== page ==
Sponges are easy. Nobody likes to write loops with lots of error handling for
IOError or trying to figure out what exactly
rewind() does. Plus, we can’t write our favorite dot-chain-of-death map/select/flatten/zip monstrosity until that file’s contents are in something that implements
Enumerable, right? As a result of this type of Ruby-think, I’ve seen far too many “working with files” examples that boil down to
contents = File.new("something.txt").readlines or
IO.read("blah.txt") and should instead be correctly titled “files are hard, let’s go sponging”.
Sadly, sponges also kill kittens. Not really, but they get pretty close. When you are dealing with file input and write a sponge, what you’re really saying is “I can’t wait until this grows, consumes all memory, and gets OOM killed!” It’s a false economy: you’re trading superficial Ruby idiom simplicity for a design that is built to fail as your data set grows.
If you write a sponge today, you will almost surely rewrite it tomorrow.
This came up again recently with respect to dealing with Amazon S3 and a rewrite we had to do because (surprise) it was consuming all the memory on a Resque machine and getting killed. The engineers assigned solved some of the hard problems (dealing with the core algorithm that is spongy), but left an obvious sponge right at the center of things, ensuring the “fix the OOM” branch would suffer a different but related OOM once merged.
This is where we get to Fog. Fog is a really impressive gem and you should probably be using it if you’re dealing with any cloud services and writing Ruby. But we were creating a sponge with Fog when putting and getting potentially large files from S3. The seductive “one clean line” solution was staring at me from yet another pull request.
It seemed odd to me. I know Wes. He and the others that work on Fog are really smart people. The gem is widely used and contributed to. It’s unlikely that nobody has noticed it is impossible to use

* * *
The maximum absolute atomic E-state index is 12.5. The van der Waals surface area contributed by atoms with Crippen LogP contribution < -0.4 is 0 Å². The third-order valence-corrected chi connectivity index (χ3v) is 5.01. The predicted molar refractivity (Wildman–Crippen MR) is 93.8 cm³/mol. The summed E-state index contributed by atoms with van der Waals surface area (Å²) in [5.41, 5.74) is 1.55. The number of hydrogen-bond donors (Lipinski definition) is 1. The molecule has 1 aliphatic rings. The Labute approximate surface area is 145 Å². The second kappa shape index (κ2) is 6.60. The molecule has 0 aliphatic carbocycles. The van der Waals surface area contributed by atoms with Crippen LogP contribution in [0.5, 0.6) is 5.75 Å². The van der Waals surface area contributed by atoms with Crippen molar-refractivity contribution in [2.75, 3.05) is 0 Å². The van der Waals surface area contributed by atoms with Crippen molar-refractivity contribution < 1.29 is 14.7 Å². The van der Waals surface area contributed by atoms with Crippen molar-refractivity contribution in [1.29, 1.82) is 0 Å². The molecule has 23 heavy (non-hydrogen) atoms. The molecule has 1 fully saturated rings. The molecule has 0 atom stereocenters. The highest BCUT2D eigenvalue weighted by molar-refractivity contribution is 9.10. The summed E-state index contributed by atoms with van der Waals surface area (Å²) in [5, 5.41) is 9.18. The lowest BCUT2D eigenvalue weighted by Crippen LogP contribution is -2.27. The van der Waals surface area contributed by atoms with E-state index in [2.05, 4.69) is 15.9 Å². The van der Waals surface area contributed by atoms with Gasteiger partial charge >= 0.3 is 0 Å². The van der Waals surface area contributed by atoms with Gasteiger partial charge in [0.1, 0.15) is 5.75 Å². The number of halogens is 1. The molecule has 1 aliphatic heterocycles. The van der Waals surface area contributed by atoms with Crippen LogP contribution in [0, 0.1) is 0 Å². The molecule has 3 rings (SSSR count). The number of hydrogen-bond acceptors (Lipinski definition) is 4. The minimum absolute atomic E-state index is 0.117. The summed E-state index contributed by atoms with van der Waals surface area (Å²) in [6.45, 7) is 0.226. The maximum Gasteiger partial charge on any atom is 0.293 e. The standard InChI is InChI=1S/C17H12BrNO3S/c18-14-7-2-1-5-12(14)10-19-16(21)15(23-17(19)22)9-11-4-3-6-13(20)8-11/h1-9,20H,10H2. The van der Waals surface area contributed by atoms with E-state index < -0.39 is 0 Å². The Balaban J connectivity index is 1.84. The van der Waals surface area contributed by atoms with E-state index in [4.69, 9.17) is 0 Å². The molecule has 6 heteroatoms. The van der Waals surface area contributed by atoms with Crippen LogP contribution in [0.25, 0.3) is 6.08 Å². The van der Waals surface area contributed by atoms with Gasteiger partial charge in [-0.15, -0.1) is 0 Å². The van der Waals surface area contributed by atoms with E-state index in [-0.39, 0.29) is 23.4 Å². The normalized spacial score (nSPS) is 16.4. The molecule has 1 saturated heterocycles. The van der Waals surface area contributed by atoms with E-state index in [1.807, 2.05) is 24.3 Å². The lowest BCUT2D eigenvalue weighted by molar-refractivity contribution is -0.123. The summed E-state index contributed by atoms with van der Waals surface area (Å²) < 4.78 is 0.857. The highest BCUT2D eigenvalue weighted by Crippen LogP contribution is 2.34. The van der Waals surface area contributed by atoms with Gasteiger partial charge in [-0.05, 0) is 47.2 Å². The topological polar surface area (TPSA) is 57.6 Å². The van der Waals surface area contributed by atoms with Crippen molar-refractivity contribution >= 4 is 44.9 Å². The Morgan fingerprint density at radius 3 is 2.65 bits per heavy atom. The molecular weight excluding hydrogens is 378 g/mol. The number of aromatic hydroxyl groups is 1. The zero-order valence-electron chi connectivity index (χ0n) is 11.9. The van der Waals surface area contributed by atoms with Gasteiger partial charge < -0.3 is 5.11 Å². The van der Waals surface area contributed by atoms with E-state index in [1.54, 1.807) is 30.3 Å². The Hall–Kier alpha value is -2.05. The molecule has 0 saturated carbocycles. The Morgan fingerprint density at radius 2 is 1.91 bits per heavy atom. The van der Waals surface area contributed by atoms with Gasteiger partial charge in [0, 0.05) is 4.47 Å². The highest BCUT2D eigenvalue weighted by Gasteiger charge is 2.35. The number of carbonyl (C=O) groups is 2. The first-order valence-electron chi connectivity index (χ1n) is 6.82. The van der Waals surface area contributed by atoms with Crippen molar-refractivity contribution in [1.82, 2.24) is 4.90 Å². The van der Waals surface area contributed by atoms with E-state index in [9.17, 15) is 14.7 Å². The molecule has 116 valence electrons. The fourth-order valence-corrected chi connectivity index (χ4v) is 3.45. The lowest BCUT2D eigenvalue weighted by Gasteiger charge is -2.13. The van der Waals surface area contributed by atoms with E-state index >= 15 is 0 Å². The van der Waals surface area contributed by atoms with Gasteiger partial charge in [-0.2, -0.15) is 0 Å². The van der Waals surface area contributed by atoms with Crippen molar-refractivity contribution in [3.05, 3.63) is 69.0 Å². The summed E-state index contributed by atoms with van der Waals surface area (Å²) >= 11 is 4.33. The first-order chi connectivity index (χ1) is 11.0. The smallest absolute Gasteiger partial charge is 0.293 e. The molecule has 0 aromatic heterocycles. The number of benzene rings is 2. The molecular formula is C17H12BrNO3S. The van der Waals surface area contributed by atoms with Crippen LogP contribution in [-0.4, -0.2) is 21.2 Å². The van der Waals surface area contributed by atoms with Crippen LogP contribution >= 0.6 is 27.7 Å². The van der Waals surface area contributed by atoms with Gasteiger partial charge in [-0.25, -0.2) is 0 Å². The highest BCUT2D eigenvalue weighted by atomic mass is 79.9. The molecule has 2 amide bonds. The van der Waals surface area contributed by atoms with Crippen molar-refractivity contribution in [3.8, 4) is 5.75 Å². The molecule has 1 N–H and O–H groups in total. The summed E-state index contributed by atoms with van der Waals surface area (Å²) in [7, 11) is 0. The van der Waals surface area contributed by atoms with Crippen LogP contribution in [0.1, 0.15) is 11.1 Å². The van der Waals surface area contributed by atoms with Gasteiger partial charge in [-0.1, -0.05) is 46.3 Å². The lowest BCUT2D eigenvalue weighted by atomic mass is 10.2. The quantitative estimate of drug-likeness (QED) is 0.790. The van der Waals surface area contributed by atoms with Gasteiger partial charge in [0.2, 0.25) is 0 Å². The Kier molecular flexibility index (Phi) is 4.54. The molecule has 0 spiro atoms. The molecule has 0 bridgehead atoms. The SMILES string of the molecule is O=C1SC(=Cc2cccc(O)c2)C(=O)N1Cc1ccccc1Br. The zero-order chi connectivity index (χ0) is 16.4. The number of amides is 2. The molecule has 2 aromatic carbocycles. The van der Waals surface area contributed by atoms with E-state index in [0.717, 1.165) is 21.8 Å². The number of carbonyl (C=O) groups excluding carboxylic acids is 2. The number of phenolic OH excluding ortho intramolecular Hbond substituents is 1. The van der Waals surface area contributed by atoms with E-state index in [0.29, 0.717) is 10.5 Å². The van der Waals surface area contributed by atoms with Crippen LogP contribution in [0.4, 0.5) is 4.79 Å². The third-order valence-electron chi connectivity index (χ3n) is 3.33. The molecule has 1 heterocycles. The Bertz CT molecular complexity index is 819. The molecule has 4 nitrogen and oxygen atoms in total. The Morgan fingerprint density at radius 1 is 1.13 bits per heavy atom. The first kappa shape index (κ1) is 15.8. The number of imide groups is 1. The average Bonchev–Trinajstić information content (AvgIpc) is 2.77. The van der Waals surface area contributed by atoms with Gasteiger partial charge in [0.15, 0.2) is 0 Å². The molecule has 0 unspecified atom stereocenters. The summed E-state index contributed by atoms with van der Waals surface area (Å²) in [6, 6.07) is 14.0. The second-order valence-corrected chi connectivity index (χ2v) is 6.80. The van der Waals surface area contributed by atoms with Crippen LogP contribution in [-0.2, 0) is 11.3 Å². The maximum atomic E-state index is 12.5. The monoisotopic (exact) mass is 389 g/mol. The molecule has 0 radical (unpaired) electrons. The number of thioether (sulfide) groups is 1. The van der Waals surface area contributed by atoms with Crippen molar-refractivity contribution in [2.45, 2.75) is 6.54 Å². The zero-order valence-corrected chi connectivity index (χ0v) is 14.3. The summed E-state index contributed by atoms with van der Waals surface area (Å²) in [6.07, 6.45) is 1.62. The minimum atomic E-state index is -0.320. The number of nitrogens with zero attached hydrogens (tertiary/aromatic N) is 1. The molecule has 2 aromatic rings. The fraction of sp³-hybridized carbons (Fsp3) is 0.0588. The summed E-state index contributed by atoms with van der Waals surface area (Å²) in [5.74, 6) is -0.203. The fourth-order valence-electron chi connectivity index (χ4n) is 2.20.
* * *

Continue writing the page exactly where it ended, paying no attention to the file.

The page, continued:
Fog::Storage unless you can fit the file into local memory. That’d be a silly design deficiency.
And here’s where the corollary to “A bad workman blames his tools” should kick in: “A good workman blames himself.” There had to be something I was missing. I either skipped some documentation or am too stupid to fully understand the very clever (and beautiful) code that makes up Fog. As it turns out, both were true. In the process of digging, code reading, and thinking I found my answers. It’s not particularly well documented nor code-obvious, but Fog supports streaming instead of sponging. Briefly:
The “create” example is right there in the Fog::Storage docs, but is easy to look past if you’re not used to dealing with IO-like objects. The “get” example, however, is not documented in a clear place, nor is it obvious from a cursory reading of the code that it takes a block variation (the implementation is actually over in Wes’s similarly excellent Excon library).
Consider sponges an anti-pattern. Watch for them. Avoid them. Get comfortable with chunked or line-based processing. Add StringIO or thorough mocks to your TDD toolkit for testing things that expect IO-like objects.
And for goodness sake, think of the kittens.